The retail industry continues to be a hotbed of innovation, with activity driven by technology, supply chain optimisation, and risk mitigation and the growing importance of technologies such as robotic inventory management and autonomous delivery robots, and store assistants. In the last three years alone, there have been over 133,000 patents filed and granted in the retail industry, according to GlobalData’s report on Artificial Intelligence: AI shopping assistants.
However, not all innovations are equal and nor do they follow a constant upward trend. Instead, their evolution takes the form of an S-shaped curve that reflects their typical lifecycle from early emergence to accelerating adoption, before finally stabilising and reaching maturity.
Identifying where a particular innovation is on this journey, especially those that are in the emerging and accelerating stages, is essential for understanding their current level of adoption and the likely future trajectory and impact they will have.
70+ innovations will shape the retail industry
According to GlobalData’s Technology Foresights, which plots the S-curve for the retail industry using innovation intensity models built on over 128,000 patents, there are 70+ innovation areas that will shape the future of the industry.
Within the emerging innovation stage, autonomous vending, skin care recommender systems, and AI-assisted surveillance are disruptive technologies that are in the early stages of application and should be tracked closely. Autonomous delivery vehicle navigation system, autonomous delivery management, and planogram modelling are some of the accelerating innovation areas, where adoption has been steadily increasing. Among maturing innovation areas are virtual contact centre automation and checkout object identification, which are now well established in the industry.
Innovation S-curve for artificial intelligence in the retail industry
AI shopping assistant is a key innovation area in artificial intelligence
AI shopping assistants are online tools designed to help consumers find products they are shopping for. These virtual shopping assistants provide answers to consumers’ questions and help them in navigating through the online retail store. Some of these assistants can even place orders for consumers. Virtual shopping assistants are made in different types and shapes.
GlobalData’s analysis also uncovers the companies at the forefront of each innovation area and assesses the potential reach and impact of their patenting activity across different applications and geographies. According to GlobalData, there are 50+ companies, spanning technology vendors, established retail companies, and up-and-coming start-ups engaged in the development and application of AI shopping assistants.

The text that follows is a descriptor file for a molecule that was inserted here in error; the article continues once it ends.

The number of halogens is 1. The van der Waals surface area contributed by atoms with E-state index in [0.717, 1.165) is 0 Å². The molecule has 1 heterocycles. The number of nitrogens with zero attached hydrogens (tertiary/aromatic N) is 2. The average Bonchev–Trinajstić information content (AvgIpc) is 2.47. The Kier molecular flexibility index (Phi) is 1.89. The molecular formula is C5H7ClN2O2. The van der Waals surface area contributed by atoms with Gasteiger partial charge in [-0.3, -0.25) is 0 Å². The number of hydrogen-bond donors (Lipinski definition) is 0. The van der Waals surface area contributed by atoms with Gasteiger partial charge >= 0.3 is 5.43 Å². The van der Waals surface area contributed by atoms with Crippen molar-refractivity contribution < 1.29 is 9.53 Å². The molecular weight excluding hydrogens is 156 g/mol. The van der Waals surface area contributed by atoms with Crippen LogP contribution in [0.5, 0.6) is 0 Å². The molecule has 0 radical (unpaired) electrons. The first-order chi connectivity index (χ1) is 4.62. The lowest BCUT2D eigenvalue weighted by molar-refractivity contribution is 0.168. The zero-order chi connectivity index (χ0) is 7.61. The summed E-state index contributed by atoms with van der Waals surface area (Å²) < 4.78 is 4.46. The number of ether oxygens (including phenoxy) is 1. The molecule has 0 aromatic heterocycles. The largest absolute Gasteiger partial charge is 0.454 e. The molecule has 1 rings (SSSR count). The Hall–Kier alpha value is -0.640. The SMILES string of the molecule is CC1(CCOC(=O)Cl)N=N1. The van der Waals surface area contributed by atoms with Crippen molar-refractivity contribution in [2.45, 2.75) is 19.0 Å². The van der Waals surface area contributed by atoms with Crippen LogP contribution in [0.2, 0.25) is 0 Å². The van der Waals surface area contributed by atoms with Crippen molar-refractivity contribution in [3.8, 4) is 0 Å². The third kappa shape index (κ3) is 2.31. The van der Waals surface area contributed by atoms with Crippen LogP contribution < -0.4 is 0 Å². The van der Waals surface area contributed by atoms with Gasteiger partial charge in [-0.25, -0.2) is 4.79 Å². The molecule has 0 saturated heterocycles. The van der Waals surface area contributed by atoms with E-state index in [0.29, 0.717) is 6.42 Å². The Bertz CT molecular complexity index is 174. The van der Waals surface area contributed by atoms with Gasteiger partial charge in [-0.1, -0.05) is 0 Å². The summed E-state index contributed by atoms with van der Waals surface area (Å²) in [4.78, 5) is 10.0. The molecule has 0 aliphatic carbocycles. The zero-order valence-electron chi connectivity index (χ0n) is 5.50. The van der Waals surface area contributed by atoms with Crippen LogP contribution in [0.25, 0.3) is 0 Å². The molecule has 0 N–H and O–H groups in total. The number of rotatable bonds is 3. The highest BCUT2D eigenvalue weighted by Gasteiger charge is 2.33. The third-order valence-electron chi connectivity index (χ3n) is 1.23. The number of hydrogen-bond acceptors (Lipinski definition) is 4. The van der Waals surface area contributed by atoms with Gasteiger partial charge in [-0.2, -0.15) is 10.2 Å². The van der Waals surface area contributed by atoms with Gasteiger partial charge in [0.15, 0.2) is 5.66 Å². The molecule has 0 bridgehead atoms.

Key players in AI shopping assistants – a disruptive innovation in the retail industry
‘Application diversity’ measures the number of different applications identified for each relevant patent and broadly splits companies into either ‘niche’ or ‘diversified’ innovators.
‘Geographic reach’ refers to the number of different countries each relevant patent is registered in and reflects the breadth of geographic application intended, ranging from ‘global’ to ‘local’.
Patent volumes related to AI shopping assistants
Source: GlobalData Patent Analytics
The leading companies in the AI shopping assistants space in terms of patents filed are SoftBank Group, Nant, Walmart, and Magic Leap. Walmart launched a new tool on its app and website called Choose My Model, which is supported by artificial intelligence and computer vision to help customers virtually try clothes before purchasing them. The tool allows customers to choose a person who matches their shape, height, and skin tone.
The leading companies in this space in terms of application diversity are Healthy io, Walmart, Stryker, and Standard Cognition.
The major companies in terms of geographic reach are Elanco Animal Health, MTG, Specsavers Optical Group, and Intsig Information.
As a result of the pandemic, consumers have been shopping online more often, reluctant to shop in physical stores. However, consumers miss trying their clothes and footwear before purchasing them while shopping online. To address this issue, AI shopping assistants will be adopted by more retailers in the future.
To further understand the key themes and technologies disrupting the retail industry, access GlobalData’s latest thematic research report on Artificial Intelligence in Retail.